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Bonta leads Assembly race to succeed her husband

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Mia Bonta, with her husband, Rob Bonta in the background, spoke to supporters Tuesday night. Photo: Jane Philomen Cleland
Mia Bonta, with her husband, Rob Bonta in the background, spoke to supporters Tuesday night. Photo: Jane Philomen Cleland  

Mia Bonta is leading in the race to succeed her husband in the state Legislature. Waiting for additional ballots to be counted in the August 31 runoff race for the East Bay's 18th Assembly District seat is Janani Ramachandran, who would be the first queer legislator should she win.

Rob Bonta resigned earlier this year when Governor Gavin Newsom swore him in as the state's attorney general. It led to the special election to fill his seat, which includes Alameda, San Leandro, and a portion of Oakland.

Mia Bonta, 49, a Black Latina, was seen as the frontrunner in the race, with a bevy of Democratic Party leaders and special interest groups lining up to endorse her and fund her campaign. She easily took first place Tuesday night with 55% of the vote, according to the unofficial returns, for a total of 25,712 votes.

Ramachandran, 29, a social justice attorney who also identifies as lesbian, received 21,103 votes for 45% of the total ballots counted so far based on the preliminary results Wednesday morning. The Alameda County registrar of voters has yet to announce how many ballots are left to count and will post an update online before 5 p.m. Thursday.

Bonta, president of the Alameda Unified School Board, fell short of the more than 50% of the vote she needed to win the seat outright in the special election held June 29. Ramachandran, a political newcomer, surprised many political insiders by taking second place and forcing Bonta into this week's runoff election.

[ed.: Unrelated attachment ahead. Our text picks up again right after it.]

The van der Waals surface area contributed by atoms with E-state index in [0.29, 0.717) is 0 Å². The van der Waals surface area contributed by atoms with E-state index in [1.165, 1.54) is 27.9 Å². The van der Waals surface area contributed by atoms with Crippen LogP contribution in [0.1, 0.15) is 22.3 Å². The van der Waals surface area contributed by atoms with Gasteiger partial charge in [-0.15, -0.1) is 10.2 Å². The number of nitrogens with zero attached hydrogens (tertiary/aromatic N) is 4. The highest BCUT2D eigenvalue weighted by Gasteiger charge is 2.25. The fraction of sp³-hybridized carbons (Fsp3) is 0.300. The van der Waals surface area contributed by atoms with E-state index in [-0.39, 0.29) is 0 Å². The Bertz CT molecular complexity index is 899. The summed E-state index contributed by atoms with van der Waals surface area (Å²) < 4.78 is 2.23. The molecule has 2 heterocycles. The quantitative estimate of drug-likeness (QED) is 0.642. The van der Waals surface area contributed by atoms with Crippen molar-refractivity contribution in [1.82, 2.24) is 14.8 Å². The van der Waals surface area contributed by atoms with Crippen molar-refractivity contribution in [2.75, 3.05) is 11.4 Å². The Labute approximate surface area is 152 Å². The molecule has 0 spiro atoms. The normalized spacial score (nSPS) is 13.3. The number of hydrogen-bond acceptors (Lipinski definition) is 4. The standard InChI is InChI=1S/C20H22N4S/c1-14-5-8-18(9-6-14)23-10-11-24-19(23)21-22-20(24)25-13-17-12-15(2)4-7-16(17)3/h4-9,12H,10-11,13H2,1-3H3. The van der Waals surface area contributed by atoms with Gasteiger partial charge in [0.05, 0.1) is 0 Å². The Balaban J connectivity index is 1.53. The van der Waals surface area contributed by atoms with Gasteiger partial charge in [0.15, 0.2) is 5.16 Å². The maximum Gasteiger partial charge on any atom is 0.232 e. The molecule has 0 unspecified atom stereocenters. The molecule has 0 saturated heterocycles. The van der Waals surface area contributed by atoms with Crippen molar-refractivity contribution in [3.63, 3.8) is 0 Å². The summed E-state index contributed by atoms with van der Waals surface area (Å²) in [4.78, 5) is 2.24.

"Are we going to make sure working people are taken care of?" Bonta asked the crowd at her election night party. "Are we going to make sure we as people, as people of color are seen and heard and believed in?"

Ramachandran would be the first LGBTQ state legislator from the East Bay. The Oakland resident of South Indian ancestry would also be the first out API female state legislator and California's first South Asian assemblywoman.

She tapped into a network of family and friends to raise money and had considerable support from fellow progressives, such as bisexual state Assemblyman Alex Lee (D-San Jose) and Congressman Ro Khanna (D-San Jose). She also picked up the support of the two gay men of no relation who failed to survive the June election: San Leandro Unified School District Board of Education member James Aguilar and San Leandro City Councilman Victor Aguilar Jr.

"Running a corporate-free campaign is not easy but y'all made it so much simpler through your activism, dedication & willingness to challenge business as usual. So tonight we are celebrating YOU," Ramachandran tweeted Tuesday night.

The East Bay Times solely endorsed Ramachandran, as did the Bay Area Reporter. Statewide LGBTQ advocacy organization Equality California endorsed both Ramachandran and Bonta, with one of them set to become the fifth female member of the Bay Area's legislative delegation.

Endorsing Bonta in recent weeks was the quartet of local female state legislators — Senator Nancy Skinner (D-Berkeley) and Assemblywomen Cecilia Aguiar-Curry (D-Winters), Buffy Wicks (D-Oakland), and Rebecca Bauer-Kahan (D-Orinda) — representing northern East Bay districts. Men hold the rest of the 23 legislative seats that circle the region from the coastal North Bay cities to San Francisco and the Peninsula south to the booming suburbs below San Jose.

Whoever wins is expected to be quickly sworn into office and will need to run next year for a full two-year term.

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